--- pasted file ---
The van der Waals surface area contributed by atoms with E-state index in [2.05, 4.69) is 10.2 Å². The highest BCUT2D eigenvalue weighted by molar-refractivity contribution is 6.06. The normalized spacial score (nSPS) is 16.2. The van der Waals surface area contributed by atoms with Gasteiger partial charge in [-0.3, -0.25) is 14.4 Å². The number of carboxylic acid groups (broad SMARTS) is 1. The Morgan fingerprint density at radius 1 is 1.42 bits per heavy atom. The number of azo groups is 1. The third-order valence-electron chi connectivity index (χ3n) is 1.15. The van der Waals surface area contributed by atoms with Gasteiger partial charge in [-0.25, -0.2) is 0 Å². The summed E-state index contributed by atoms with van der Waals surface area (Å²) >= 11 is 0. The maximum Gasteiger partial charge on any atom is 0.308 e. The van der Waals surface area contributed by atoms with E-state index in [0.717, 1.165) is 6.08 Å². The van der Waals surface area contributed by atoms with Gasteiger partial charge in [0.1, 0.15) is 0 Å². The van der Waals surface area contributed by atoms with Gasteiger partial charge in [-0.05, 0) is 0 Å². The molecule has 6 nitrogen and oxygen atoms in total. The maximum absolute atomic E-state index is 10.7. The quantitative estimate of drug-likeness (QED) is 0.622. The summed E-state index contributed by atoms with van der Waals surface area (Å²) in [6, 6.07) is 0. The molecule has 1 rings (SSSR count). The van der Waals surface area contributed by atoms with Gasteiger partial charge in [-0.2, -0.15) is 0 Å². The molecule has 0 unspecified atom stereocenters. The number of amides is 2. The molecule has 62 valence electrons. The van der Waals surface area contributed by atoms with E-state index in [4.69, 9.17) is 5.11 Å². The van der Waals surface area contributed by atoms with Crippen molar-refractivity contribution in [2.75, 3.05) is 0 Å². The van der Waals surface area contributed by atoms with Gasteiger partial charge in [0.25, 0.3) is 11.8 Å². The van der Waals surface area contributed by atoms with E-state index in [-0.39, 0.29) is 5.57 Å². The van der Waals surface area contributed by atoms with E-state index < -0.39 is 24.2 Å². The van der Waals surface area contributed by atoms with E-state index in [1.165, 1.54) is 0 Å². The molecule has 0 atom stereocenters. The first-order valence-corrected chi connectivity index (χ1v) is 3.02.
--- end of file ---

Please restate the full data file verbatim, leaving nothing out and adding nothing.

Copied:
The van der Waals surface area contributed by atoms with E-state index in [2.05, 4.69) is 10.2 Å². The highest BCUT2D eigenvalue weighted by molar-refractivity contribution is 6.06. The normalized spacial score (nSPS) is 16.2. The van der Waals surface area contributed by atoms with Gasteiger partial charge in [-0.3, -0.25) is 14.4 Å². The number of carboxylic acid groups (broad SMARTS) is 1. The Morgan fingerprint density at radius 1 is 1.42 bits per heavy atom. The number of azo groups is 1. The third-order valence-electron chi connectivity index (χ3n) is 1.15. The van der Waals surface area contributed by atoms with Gasteiger partial charge in [-0.25, -0.2) is 0 Å². The summed E-state index contributed by atoms with van der Waals surface area (Å²) >= 11 is 0. The maximum Gasteiger partial charge on any atom is 0.308 e. The van der Waals surface area contributed by atoms with E-state index in [0.717, 1.165) is 6.08 Å². The van der Waals surface area contributed by atoms with Gasteiger partial charge in [0.1, 0.15) is 0 Å². The van der Waals surface area contributed by atoms with Gasteiger partial charge in [-0.05, 0) is 0 Å². The molecule has 6 nitrogen and oxygen atoms in total. The maximum absolute atomic E-state index is 10.7. The quantitative estimate of drug-likeness (QED) is 0.622. The summed E-state index contributed by atoms with van der Waals surface area (Å²) in [6, 6.07) is 0. The molecule has 1 rings (SSSR count). The van der Waals surface area contributed by atoms with Gasteiger partial charge in [-0.2, -0.15) is 0 Å². The molecule has 0 unspecified atom stereocenters. The number of amides is 2. The molecule has 62 valence electrons. The van der Waals surface area contributed by atoms with E-state index in [4.69, 9.17) is 5.11 Å². The van der Waals surface area contributed by atoms with Crippen molar-refractivity contribution in [2.75, 3.05) is 0 Å². The van der Waals surface area contributed by atoms with Gasteiger partial charge in [0.25, 0.3) is 11.8 Å². The van der Waals surface area contributed by atoms with E-state index in [-0.39, 0.29) is 5.57 Å². The van der Waals surface area contributed by atoms with E-state index < -0.39 is 24.2 Å². The van der Waals surface area contributed by atoms with E-state index in [1.165, 1.54) is 0 Å². The molecule has 0 atom stereocenters. The first-order valence-corrected chi connectivity index (χ1v) is 3.02.